4 minute read

Heading off Holiday Havoc

Holidays are a time to catch up with friends and family, a time for spirituality and of course a time to eat! As more and more studies are linking various foods to hyperactivity and other behavioral issues in young children, it may be a good idea to monitor more closely what your little ones are eating this holiday season. Although the holidays can be a time for homemade goodies, there are still plenty of brightly colored candies, sodas, processed foods and wheat products being served, starting as early as Halloween trick-or-treating. Physical and emotional reactions to any of these foods have the potential to wreak havoc on family and friend gatherings. Even before many studies had been published, Dr. Ben F. Feingold M.D. believed that there was a link between foods and children’s behavior. Over 50% of his patients proved that eliminating food dyes, artificial sweeteners, artificial flavors and preservatives including BHA, BHT and TBHQ improved their behavior and greatly reduced hyperactivity.

In 1976, when Dr. Feingold founded The Feingold Association of the United States, the nonprofit organization analyzed 15 different studies addressing the connection between food dyes and hyperactivity in children and determined that between 60% to 90% of all children exposed to more than 50mg of dyes per day reacted with behavioral issues. Have you ever noticed the reaction many children have to consuming lots of brightly colored candies which typically include food dyes such as Red 40, Blue 1 and 2 or Green 3 as well as plenty of sugar? During the holidays, especially when socializing with lots of friends and relatives, you may not want to put this to the test.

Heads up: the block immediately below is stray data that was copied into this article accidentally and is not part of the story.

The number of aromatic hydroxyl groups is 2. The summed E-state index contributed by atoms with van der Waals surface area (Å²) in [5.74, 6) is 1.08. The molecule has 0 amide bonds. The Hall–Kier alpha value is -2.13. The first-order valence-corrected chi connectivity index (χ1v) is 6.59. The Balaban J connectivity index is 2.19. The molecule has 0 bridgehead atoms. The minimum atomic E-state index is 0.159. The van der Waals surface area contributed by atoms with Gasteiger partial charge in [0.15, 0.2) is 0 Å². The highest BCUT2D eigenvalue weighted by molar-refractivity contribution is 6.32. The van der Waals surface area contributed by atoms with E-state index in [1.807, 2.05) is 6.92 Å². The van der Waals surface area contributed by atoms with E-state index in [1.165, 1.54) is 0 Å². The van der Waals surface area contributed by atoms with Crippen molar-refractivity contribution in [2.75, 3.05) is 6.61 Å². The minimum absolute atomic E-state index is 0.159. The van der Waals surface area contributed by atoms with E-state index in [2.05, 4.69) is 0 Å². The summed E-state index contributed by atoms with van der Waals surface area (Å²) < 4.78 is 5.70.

Most of our children can easily consume 100 mg to 300 mg of dyes per day and during the holidays these numbers can be even higher. For example, giving your child one 16 ounce Kool-Aid Burst Cherry drink would result in them ingesting 104.6 mg of dyes and a 16 ounce Powerade Orange results in 44.2 mg being ingested according to a study published in Clinical Pediatrics in February 2014.

So what are food dyes and why do they create behavioral changes in most children? Artificial food dyes are made from petroleum and have dramatically increased in use over the past 50 years. There have been numerous studies conducted in an effort to link these dyes to hyperactivity in children. Enough studies were performed that substantiated this link that the European Union in 2010 started requiring a label on all dyed foods that says “may have an adverse effect on activity and attention in children.” Since this time the majority of dyes have been eliminated from foods in Europe. Countries such as Norway, Finland, France, Austria, and the UK have banned dyes such as Red 40, Blue 1 and six others that food companies in the United States routinely use. The FDA, with increasing pressure from big food companies has chosen to look the other way and continues to allow foods our children consume to be laced with these chemicals, despite the growing body of evidence that they can cause hyperactivity in children.

Since this time, there have been dozens of studies conducted not only for sensitivity to dyes, but also for sensitivity to preservatives, gluten, casein and other offenders.